Wednesday, January 16, 2013

Another Buffy post...

Now that I am thinking of it, I ought to link to a new favorite tumblr I stumbled across: BtVS Confessions. It's sort of like PostSecret for Buffy fans. I really agree with the one below. That scene kills me every time.

Buffy, Adam, and Age

Just today I was talking with a friend at work about how I never really feel "old" or that I am getting older in any negative kind of way. He more or less agreed.

And just today, I was talking with another colleague about how a bunch of her students are Whedon fans. That got me thinking about what the Whedon-verse means for them (as people in their late teens/early 20s) versus what it meant and continues to mean for those of us who are a bit older. I wondered to myself how timeless Whedon shows are.

So there's all that kicking around in my head...

Then, just a few minutes ago, I had the Buffy episode "Goodbye, Iowa," on in the background as I got some work done. The scene where Adam (a demon/robot/man hybrid) inserts a floppy disk into his, did that feel dated. More dated then anything else I can think of on Buffy, at least in terms of emotional resonance. I mean, it is an almost ridiculous image. I think I remember people saying almost immediately after it aired that that including that part of Adam was a silly and a weird decision by the writers. I think it must be because technology--specifically computer technology--so obviously and visually shows its age.

And if Buffy is old, then maybe I am, in fact, getting a bit older.

That ain't even a USB drive!

Oh well. I'm still okay with that. And again, there are all those young fans who still want to keep talking about these shows. I can deal with that, too. 

Tuesday, January 15, 2013

Slate's "The Vault"


Slate's "The Vault" is one of my new favorite blogs. Check out today's entry, featuring Emily Dickinson's manuscript fragments. And the subject of this one, from last week, is both fascinating and heart-breaking--it's the image of a pair of tiny handcuffs, used to transport Native American children to government boarding schools. I hope to use it this semester when I teach the writings of Zitkala Sa.

Thursday, January 3, 2013

Christmas wrap up

Yesterday I went to see Erin, Eric, and Krista. We had dinner and exchanged gifts. It is amazing to see how much the baby has changed in just the few weeks since I had last seen her. She smiles, laughs, and follows you with her eyes now. Very cute!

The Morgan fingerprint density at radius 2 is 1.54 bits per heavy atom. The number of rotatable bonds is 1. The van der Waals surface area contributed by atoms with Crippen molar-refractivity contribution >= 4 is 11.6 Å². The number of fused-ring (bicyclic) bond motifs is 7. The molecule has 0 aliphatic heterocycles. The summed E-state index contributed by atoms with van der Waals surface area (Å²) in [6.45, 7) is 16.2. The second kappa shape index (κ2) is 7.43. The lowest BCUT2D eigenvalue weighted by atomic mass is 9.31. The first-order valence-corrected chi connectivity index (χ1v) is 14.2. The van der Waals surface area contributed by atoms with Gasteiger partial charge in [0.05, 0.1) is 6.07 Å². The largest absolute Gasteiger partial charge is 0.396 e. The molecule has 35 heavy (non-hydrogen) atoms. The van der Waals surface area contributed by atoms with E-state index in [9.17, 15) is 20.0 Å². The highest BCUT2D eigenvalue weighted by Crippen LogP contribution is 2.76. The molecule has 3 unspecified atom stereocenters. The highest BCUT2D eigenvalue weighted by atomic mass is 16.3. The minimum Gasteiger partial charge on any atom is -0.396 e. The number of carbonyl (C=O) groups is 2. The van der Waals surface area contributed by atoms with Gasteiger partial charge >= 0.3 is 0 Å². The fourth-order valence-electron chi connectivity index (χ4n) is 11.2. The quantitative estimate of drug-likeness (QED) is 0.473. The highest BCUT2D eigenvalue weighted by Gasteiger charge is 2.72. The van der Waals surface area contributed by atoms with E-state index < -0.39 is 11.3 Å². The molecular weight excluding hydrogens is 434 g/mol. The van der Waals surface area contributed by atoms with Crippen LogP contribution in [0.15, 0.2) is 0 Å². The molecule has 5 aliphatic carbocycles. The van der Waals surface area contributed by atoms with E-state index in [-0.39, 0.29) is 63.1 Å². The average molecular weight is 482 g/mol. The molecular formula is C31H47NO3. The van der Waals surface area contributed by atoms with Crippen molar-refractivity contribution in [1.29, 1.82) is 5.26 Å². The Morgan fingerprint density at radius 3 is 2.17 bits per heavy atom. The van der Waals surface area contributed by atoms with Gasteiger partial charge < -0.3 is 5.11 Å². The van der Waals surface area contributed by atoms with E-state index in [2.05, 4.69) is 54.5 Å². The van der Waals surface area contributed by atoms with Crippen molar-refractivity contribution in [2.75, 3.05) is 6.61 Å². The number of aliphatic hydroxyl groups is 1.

Check out this gallery of her various expressions, all displayed with about a minute.

Christmas in New York

A bit bummed that I didn't get any pictures of Jennifer, Jeff, Ryan, or my dad, but here are a few pictures of other folks.




Colin, Christian, and Olivia. Wish the kids would stop with the rabbit ears thing--and that that candle wasn't in Christian's face, but I think he looks very nice otherwise!

Colin with the sock monkey I got him.

The boys with the Lego headlamps I got them.

Colin (with lamp) and me.

My mom and Kelsie.

Me, Tara, and Christian.

Christmas 2012: Stop in Philadelphia

This holiday season was a good one for me. I started my break with a stop in Philadelphia and visited with Vogel and David. Fun times!

The first day I was there, David and I visited the Eastern State Penitentiary, something I have wanted to do for a long time. It was really interesting. The different parts of the prison really tell the story of how attitudes about human nature, crime, and rehabilitation have changed over the centuries. I was most interested in the nineteenth-century stuff, of course, but there's lots to be learned about the twentieth century. Al Capone spent time here, after all.

Standing in one of the shower rooms. As I was posing, David said something inappropriate like, "Imagine yourself surrounded by all those men."

David standing in the "center center," the place in the original structure where a guard could see down each corridor. Foucault would be impressed.

A tree growing out of the top of the old wall.

The death row cells.

Buttons for the death-row cells. These were the only cells with electric locks.

Later, we met up with Vogel and had dinner in the city. Very yummy!

Me and Vogel at dinner. 

All in all, a great way to start my holiday break!


Yesterday I learned that a dear friend from graduate school passed away in November. Her father sent me a letter after receiving the Christmas card I sent to her. Since I heard the news, I've been flooded with memories. Bonnie was such an awesome person: kind, compassionate, funny, smart, and just all-around good. She was also an amazing Christian, a woman who really lived a life of faithful witness and service. She made the world a better place and, if we honor her memory, she will keep on making the world a better place.

I'll miss you, my friend.

Me, Gretchen, and Bonnie, back when Bonnie and I visited Gretchen after she started her job. She was the first of our group to get a tenure-track job, so this was a big deal. We are pointing to Gretchen's name on the sign.